Clarke School sends checks to Deaf survivors of abuse


Kim Rock, a former student at the Clarke School for the Deaf in Northampton, Massachusetts, told “The Daily Moth” that she received a letter from the Clarke School Board of Trustees with an apology and a check for her experiences of physical abuse. She said about 15 other alumni also got letters and checks two weeks ago.

The school hired a law firm to do an independent investigation on physical and sexual abuses during the 1950’s to the 1970’s and completed a report last year. Lawyers then reached out to alumni in later years, including Rock.


The lawyers reached out to us and asked us if we’ve suffered physical and sexual abuse. Some of us said yes.

 We filled out a form and I did as well then I sent the form back.

I don’t know how many people did, but those who filled out the form received a check.

There was no court proceedings or any trials since the lawyer said that what we said is considered valid proof.

 Maybe it’s to shut us up or they recognized us. I don’t know, but it was related to only sexual and physical abuse.


Did you…


It wasn’t focused on language deprivation.


Understood… these are separate things.

 Did you have to sign a nondisclosure agreement to not discuss this? Were there terms listed before you could receive the money?


There was nothing in the letter. The lawyer just told me they recognized that I was abused and apologized. That was it. And sent a check.

[Text: “… the Clarke Board… established a limited fund for those who were abused.”

“We, on behalf of the Board, sincerely apologize for any abuse you suffered while at Clarke.”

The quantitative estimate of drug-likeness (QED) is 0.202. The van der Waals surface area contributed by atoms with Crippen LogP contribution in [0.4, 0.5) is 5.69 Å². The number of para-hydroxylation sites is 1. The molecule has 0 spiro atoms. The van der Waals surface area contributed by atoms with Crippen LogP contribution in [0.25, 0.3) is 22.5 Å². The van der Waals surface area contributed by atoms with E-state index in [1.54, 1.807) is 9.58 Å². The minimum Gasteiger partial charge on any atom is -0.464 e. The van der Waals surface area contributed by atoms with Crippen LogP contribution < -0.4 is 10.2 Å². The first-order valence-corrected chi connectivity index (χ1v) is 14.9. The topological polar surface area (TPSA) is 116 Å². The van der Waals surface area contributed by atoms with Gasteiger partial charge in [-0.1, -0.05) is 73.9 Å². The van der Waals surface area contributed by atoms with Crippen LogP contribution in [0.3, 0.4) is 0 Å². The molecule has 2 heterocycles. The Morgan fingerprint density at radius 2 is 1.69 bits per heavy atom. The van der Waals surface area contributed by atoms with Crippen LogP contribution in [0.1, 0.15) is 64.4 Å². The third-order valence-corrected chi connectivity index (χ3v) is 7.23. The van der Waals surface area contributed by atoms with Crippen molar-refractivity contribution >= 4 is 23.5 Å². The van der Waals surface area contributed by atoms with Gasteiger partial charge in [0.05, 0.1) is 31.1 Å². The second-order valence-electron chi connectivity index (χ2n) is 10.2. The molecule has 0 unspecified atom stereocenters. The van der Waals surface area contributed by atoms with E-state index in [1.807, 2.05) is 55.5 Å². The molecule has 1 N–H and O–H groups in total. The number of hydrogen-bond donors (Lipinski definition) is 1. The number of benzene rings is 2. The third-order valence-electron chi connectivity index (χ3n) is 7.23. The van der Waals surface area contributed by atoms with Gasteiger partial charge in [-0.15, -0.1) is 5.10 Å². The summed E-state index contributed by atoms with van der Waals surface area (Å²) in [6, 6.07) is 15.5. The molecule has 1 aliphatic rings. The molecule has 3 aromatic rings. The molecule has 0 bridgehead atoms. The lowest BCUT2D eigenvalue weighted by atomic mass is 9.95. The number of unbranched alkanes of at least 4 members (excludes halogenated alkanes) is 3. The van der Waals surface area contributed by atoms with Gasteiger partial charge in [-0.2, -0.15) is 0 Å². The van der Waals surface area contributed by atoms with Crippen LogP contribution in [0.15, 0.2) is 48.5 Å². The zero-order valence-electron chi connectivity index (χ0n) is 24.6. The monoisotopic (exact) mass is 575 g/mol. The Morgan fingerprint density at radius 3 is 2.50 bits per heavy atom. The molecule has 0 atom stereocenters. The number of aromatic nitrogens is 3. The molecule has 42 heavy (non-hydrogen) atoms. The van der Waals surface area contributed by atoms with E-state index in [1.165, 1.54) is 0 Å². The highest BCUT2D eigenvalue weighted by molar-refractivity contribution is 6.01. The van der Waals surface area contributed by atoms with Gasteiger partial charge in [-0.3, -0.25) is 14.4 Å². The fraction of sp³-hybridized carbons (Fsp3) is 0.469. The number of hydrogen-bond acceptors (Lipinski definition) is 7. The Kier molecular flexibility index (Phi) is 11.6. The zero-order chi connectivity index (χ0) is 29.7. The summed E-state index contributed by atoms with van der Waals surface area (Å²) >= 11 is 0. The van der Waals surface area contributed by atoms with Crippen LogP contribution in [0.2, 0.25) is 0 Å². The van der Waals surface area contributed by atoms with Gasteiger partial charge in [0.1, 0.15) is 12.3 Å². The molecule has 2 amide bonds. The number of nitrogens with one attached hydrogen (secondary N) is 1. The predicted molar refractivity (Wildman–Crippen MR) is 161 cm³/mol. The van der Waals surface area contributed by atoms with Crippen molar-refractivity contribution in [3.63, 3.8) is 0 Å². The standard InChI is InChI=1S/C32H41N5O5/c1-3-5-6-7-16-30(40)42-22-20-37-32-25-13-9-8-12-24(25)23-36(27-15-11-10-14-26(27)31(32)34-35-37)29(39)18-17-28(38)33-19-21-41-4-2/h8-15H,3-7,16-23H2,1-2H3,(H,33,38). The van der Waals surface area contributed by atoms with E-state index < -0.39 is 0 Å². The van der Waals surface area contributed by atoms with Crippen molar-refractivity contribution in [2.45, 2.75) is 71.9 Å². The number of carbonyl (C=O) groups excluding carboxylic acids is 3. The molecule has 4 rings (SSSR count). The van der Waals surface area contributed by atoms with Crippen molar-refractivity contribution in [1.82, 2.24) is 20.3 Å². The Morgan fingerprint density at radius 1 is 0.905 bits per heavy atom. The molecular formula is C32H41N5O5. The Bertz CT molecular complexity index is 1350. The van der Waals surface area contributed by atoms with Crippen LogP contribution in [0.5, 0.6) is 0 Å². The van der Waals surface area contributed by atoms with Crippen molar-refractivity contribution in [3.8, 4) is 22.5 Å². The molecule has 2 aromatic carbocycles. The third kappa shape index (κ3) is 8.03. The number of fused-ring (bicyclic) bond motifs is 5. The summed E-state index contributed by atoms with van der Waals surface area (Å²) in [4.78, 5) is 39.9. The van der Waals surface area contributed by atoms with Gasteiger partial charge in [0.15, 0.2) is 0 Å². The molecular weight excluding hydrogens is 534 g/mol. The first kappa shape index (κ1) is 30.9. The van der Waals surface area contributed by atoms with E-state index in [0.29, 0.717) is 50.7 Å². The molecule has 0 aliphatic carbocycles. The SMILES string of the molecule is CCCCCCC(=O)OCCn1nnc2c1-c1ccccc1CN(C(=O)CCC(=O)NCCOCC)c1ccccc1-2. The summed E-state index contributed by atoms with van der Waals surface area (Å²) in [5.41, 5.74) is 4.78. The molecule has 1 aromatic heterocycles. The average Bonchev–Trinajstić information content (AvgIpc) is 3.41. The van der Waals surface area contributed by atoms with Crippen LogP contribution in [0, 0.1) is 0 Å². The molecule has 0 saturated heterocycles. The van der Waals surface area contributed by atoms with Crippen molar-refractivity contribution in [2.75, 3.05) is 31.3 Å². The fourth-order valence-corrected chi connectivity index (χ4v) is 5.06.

Mary Ellen Nevins and Theodore Mason]


How did you feel getting that? What were your thoughts and reaction to that?


I had mixed feelings.

 First of all, the amount of money awarded to me was small, but I was satisfied.

 I thought there should have been more, but then again, I thought it was fair for based on my personal experiences with physical abuse.

 When it comes to language deprivation, I consider that (abuse) with long term effects.

Physical abuse causes short-term effects. 

I thought that amount was fitting for me.

 Language deprivation has long term effects.

 I could have lived differently.

 Why? I went to college with no idea of what I wanted.

 Because people tried too hard to “fix me”.

 I felt that I had to do what others expected of me.

 I hadn’t had the chance to figure out who I was.

 I was chasing after other people’s goals for me.

 After years and years of language deprivation, I finally figured out my identity in my 40s.

 When it came to having goals, a career and sense of individuality; it was too late.

 I feel that language deprivation was more harmful more than the physical abuse.  

Alex: Thank you for sharing, Rock. She also explained that one alumni sent back a check because the individual felt there should be three checks, one for each dorm the student was abused in. One check for each.

There is a detailed news article about the investigation and the abuses in the “Daily Hampshire Gazette.” I did a summary of those articles in a news report a few months ago. Links are in the transcript.